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AI to Assist Nursing Students With Clinical Simulations

The online medical certification company MedCerts is combining AI with augmented reality to simulate training scenarios for nursing and medical students to practice diagnosing and interacting with patients.

MedCerts’ Dana Janssen and Raj Arora demonstrate an interaction with an avatar in one of MedCerts' medical simulation modules.
MedCerts' Dana Janssen and Raj Arora demonstrate an interaction with an avatar in one of MedCerts' medical simulation modules, where students can ask the avatars questions to assess conditions.
Screenshot by Brandon Paykamian
According to a report last year from the market research firm Research and Markets, higher-ed institutions are starting to turn to AR/VR and other simulation programs to provide immersive training for nursing and medical students. At the same time, AI is gaining traction for a variety of instructional uses, such as content creation. Noting the potential of combining AI and simulation-based learning, the online training provider MedCerts has developed an online medical training platform that uses large language models to simulate interactions with virtual patient “avatars,” allowing health sciences students to practice skills such as bedside manner and diagnosing patients.

MedCerts’ Chief Product Officer Dana Janssen said the platform allows students to ask these avatars questions, then assess their conditions and develop treatment plans based on their interactions. He said the goal is to give students more confidence working in clinical environments by developing their “soft” social skills in sensitivity, professionalism and communication. He added that the use of AI in these simulations allows users to have more in-depth conversations than some other simulation programs, making the virtual experience more immersive and realistic.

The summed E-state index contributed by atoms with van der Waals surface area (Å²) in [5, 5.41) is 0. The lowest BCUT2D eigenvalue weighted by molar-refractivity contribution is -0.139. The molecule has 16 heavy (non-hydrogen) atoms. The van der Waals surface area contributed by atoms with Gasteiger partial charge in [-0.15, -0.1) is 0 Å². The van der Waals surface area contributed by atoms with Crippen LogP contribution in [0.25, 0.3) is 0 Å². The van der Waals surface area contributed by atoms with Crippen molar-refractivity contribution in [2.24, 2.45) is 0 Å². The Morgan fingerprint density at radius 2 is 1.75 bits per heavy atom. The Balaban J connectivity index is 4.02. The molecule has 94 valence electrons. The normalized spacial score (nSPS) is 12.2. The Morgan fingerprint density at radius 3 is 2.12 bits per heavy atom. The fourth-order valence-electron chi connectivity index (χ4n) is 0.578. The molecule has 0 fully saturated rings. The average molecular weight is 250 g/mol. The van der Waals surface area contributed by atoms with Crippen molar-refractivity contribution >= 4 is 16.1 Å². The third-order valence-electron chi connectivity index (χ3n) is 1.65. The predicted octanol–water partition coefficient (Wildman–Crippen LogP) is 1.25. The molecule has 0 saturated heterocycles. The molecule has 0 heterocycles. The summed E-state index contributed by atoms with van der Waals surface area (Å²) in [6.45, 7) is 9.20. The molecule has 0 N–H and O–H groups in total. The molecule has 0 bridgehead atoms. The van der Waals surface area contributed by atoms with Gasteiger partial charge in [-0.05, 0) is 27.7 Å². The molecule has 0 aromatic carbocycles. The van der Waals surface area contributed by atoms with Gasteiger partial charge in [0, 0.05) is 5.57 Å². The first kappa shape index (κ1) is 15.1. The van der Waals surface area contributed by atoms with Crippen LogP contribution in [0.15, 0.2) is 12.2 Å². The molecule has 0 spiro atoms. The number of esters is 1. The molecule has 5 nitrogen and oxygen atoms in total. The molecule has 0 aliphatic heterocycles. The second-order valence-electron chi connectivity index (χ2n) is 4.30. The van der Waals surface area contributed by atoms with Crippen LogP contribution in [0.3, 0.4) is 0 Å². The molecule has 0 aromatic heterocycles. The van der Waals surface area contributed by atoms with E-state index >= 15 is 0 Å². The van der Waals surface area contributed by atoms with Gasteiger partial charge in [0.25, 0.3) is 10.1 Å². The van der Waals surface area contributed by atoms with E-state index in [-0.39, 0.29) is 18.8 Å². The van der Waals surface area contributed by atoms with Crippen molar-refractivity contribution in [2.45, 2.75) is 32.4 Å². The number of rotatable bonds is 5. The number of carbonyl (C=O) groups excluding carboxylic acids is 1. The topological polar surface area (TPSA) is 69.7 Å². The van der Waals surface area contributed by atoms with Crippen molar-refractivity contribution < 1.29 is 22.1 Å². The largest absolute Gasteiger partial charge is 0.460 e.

“Recently, we’ve adopted AI for use in scenario-based learning, where the conversation is organic but also guided and prompted by us on the front end. But by using LLM AI like ChatGPT, that conversation takes its own shape and its own form within the set parameters that we’ve created,” he said. “You can have full interactions [with the avatars]. The avatars have their own persona in terms of whether they have a husband or a wife, kids, where they live, what town they’re from and all of that backstory about themselves.”

Janssen said simulation tools like the one developed by MedCerts allow universities to “bring the clinical environment to the learner,” and noted that several universities have already made use of their medical training modules, including Duke University, the University of Texas and Elon University.

“We have screen-based simulations where we have objects that are on screen that are 3D-animated, where a learner can manipulate and move those objects on screen. Then, we also have elements like scenario-based learning … interacting with the patient in a virtual manner,” he said.

Raj Arora, MedCerts’ senior instructional design manager, said MedCerts’ simulations make use of large language models like ChatGPT 3.5, with plans to integrate ChatGPT 4 and other tools like Bard to further enhance MedCerts’ medical and nursing modules moving forward.

“In 10 minutes, you can build a complete simulation case on this platform,” he said. “That’s the beauty of this, that content generation and content development has become so easy.”

According to Janssen, MedCerts is mainly using augmented-reality technology and screen simulations accessible via mobile devices or PCs for clinical scenario practice and studying anatomy. He said the company is considering finding ways to use MedCerts’ 3D simulation assets in full virtual-reality settings once the cost of VR devices becomes less prohibitive for students.

“That is most definitely a part of our future as we continue to evolve — with a focus on integrating VR/AR and conversational AI elements into super immersive learner experiences,” he said.
Brandon Paykamian is a staff writer for Government Technology. He has a bachelor's degree in journalism from East Tennessee State University and years of experience as a multimedia reporter, mainly focusing on public education and higher ed.